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Flowering strips meet cultivated plants

Biodiversity elements or cultivated plants?  Instead of an either/or decision, we are implementing togetherness. In a trial at the International DLG Crop Production Centre (IPZ), we are bringing flower strips and crops together and biodiversity into the field instead of just to the field boundaries.

Since 2012, the strip tillage method has been studied at the IPZ and successfully established in various crops. In a row spacing of 50 cm, only the strips are loosened in which the crop is later drilled. Besides rape and maize, this method has also been used in winter wheat, where a double row is sown in this strip. Expected yield losses due to the "unused" area are compensated for by improved individual plant development and reduction of evaporation through mulch application in the interspace.

Now this method is to be further developed in a three-year project funded by the Deutsche Bundesstiftung Umwelt (DBU) together with the Anhalt University of Applied Sciences (AG Prof. Anita Kirmer) and the Schmotzer Hacktechnik company by actively planting the interspaces with various arable wild herb mixtures.

The goals of the project are:

  • Reduction of chemical-synthetic plant protection in conventional arable farming by combining high-precision mechanical and chemical plant protection methods.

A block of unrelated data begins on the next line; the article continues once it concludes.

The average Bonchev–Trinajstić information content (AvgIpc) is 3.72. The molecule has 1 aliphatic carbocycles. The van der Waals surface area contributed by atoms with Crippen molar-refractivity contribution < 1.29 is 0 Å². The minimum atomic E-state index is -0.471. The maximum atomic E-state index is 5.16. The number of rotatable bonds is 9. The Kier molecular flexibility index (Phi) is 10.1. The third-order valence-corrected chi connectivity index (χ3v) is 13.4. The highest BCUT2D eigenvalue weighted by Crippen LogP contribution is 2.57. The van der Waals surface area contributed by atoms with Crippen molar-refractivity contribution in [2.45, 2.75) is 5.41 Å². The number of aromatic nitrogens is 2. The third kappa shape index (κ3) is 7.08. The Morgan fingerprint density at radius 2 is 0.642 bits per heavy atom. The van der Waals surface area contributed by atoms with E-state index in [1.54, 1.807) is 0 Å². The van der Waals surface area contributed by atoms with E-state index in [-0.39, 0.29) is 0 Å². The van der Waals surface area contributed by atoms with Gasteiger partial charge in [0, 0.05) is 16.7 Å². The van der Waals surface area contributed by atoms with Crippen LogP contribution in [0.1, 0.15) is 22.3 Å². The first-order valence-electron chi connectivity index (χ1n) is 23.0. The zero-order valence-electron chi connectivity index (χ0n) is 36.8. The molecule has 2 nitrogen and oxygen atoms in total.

• Reduction of fungicide applications by redesigning the crop architecture and using precise application techniques when crop protection needs nevertheless arise.
  • Integration in terms of biodiversity and landscape value of valuable plant stands in conventionally managed cropland as live mulch to suppress weeds, increase biodiversity and encourage beneficial insects.
  • Maintaining and increasing soil health and thus plant fitness through a permanent and diverse plant cover and the absence of wetting by chemical-synthetic pesticides.
  • Testing the economic applicability of the alternative methods compared to the usual land management on medium-sized farms.

In addition to annual mixtures (up to 10 species depending on the crop), variously diverse perennial mixtures (with 15 or 25 species) are used in a crop rotation with field beans - winter wheat - silage maize - winter durum. This week, the time had come and during the first cultivation with the roller hoe, the various mixtures were applied at the same time. With the camera-assisted hoe, the double rows in the grain could also be reliably identified and so the wild herb mixtures could be applied directly to the space in between, as the picture also shows. And also the weather helped with a small shower directly after sowing to give all plants a good start into spring.

Are you curious or do you have any questions or suggestions about our trial?

Contact: Siv Biada, International DLG Plant Production Centre,, 03471-6849411 or visit us at our site in Bernburg.

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